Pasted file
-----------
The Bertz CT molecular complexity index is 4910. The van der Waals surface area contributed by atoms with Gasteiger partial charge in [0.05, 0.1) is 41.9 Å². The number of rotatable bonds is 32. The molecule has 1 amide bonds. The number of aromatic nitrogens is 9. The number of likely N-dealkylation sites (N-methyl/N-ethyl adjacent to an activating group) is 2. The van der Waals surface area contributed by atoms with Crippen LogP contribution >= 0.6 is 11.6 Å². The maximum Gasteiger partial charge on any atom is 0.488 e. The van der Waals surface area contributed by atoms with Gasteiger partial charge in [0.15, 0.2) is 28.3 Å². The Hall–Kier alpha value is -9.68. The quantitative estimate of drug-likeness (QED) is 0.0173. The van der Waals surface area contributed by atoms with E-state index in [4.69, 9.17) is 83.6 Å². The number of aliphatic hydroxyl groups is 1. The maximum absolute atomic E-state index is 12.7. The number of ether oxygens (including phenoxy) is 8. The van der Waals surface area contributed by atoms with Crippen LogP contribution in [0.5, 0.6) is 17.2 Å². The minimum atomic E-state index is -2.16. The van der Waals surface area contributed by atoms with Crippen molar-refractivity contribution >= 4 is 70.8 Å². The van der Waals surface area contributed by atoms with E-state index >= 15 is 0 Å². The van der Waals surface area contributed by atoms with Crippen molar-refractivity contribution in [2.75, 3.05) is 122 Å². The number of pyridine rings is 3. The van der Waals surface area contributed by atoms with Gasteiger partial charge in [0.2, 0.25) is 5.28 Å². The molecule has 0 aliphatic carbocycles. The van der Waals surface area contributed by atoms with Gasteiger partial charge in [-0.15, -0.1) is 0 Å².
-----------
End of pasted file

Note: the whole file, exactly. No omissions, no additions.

The Bertz CT molecular complexity index is 4910. The van der Waals surface area contributed by atoms with Gasteiger partial charge in [0.05, 0.1) is 41.9 Å². The number of rotatable bonds is 32. The molecule has 1 amide bonds. The number of aromatic nitrogens is 9. The number of likely N-dealkylation sites (N-methyl/N-ethyl adjacent to an activating group) is 2. The van der Waals surface area contributed by atoms with Crippen LogP contribution >= 0.6 is 11.6 Å². The maximum Gasteiger partial charge on any atom is 0.488 e. The van der Waals surface area contributed by atoms with Gasteiger partial charge in [0.15, 0.2) is 28.3 Å². The Hall–Kier alpha value is -9.68. The quantitative estimate of drug-likeness (QED) is 0.0173. The van der Waals surface area contributed by atoms with E-state index in [4.69, 9.17) is 83.6 Å². The number of aliphatic hydroxyl groups is 1. The maximum absolute atomic E-state index is 12.7. The number of ether oxygens (including phenoxy) is 8. The van der Waals surface area contributed by atoms with Crippen LogP contribution in [0.5, 0.6) is 17.2 Å². The minimum atomic E-state index is -2.16. The van der Waals surface area contributed by atoms with Crippen molar-refractivity contribution >= 4 is 70.8 Å². The van der Waals surface area contributed by atoms with E-state index >= 15 is 0 Å². The van der Waals surface area contributed by atoms with Crippen molar-refractivity contribution in [2.75, 3.05) is 122 Å². The number of pyridine rings is 3. The van der Waals surface area contributed by atoms with Gasteiger partial charge in [0.2, 0.25) is 5.28 Å². The molecule has 0 aliphatic carbocycles. The van der Waals surface area contributed by atoms with Gasteiger partial charge in [-0.15, -0.1) is 0 Å².